In stunning pro debut, Rose Zhang keeps rolling — right into history books

Rose Zhang made yet more history Sunday, becoming the first player in 72 years to win an LPGA title in her professional debut.

The post In stunning pro debut, Rose Zhang keeps rolling — right into history books appeared first on Golf.

Rose Zhang made yet more history Sunday, becoming the first player in 72 years to win an LPGA title in her professional debut.

The post In stunning pro debut, Rose Zhang keeps rolling — right into history books appeared first on Golf.

JERSEY CITY, N.J. — Just before the sun set over the New York City skyline Sunday night, golf’s next superstar officially arrived.

As cheers rained down from from the grandstands looming over Liberty National’s 18th green, Rose Zhang fished her ball out of the hole and raised her hands over her mouth in disbelief. Just more than a week after the Stanford wonderkid announced she was turning pro, she put the finishing touches on her first professional title at the Mizuho Americas Open.

“I just can’t believe it,” Zhang said.

With her playoff victory over Jennifer Kupcho, Zhang becomes the first player to win an LPGA title in her professional debut since Beverly Hanson in 1951. She’ll also receive a check for $412,500, immediate membership on the LPGA Tour and eligibility to compete in the Solheim Cup this fall.

“I’ve enjoyed the journey,” Zhang said. “I had so many cheers around me. All my friends and family. Just so thankful.”

She also assumes the mantle as the brightest young star in the women’s game, seemingly with the potential to reach heights that no American player has reached in generations.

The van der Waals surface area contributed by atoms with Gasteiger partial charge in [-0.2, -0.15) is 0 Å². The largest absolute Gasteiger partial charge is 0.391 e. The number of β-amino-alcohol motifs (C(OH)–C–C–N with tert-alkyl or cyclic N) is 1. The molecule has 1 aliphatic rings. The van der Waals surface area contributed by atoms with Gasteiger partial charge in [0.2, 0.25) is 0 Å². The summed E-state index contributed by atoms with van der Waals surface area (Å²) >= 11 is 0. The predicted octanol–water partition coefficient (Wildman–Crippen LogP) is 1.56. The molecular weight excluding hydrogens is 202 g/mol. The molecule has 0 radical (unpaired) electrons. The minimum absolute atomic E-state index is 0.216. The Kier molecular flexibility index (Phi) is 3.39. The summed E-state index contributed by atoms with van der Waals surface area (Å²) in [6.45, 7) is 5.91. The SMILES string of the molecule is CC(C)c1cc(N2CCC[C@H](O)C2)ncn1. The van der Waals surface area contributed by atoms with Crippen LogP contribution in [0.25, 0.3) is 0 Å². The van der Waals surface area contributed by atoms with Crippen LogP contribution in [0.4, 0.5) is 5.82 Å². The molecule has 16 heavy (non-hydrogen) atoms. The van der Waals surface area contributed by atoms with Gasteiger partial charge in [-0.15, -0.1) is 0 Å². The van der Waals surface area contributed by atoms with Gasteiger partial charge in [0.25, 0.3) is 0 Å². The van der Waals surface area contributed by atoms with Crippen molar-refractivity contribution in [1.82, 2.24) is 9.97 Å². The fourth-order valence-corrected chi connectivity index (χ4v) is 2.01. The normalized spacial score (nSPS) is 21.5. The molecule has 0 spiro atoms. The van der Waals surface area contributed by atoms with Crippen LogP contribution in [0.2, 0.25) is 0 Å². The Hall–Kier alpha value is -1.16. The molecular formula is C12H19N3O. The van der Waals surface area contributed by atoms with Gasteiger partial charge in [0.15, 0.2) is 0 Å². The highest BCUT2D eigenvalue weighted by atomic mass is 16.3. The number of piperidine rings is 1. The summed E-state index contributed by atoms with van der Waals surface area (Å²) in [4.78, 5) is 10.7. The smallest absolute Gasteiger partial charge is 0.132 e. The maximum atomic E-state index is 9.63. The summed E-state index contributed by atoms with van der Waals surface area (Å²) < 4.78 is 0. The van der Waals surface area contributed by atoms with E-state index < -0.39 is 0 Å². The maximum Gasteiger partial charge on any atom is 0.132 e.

The buzz around Rose Zhang’s golf game has been building for the last several years. She won the 2020 U.S. Women’s Amateur while still a junior, and added the U.S. Girls’ Junior title a year later. By the time she stepped foot on campus in Palo Alto, she had a resume that rivaled almost anyone in amateur golf.

Zhang’s two collegiate seasons only grew her stature. She won 12 times while at Stanford, breaking the Cardinal record held by, among others, Tiger Woods. She won a team title in her freshman season and back-to-back NCAA individual titles to boot. Earlier this year she triumphed at the Augusta National Women’s Amateur. When Zhang arrived at Liberty National earlier this week, her legend preceded her.

It’s not often that a sponsor’s invite is a headliner, but when Zhang got the nod, the buzz immediately began to build. Her media obligations early in the week cut into her practice time, and there was not a player in the field who garnered more ink.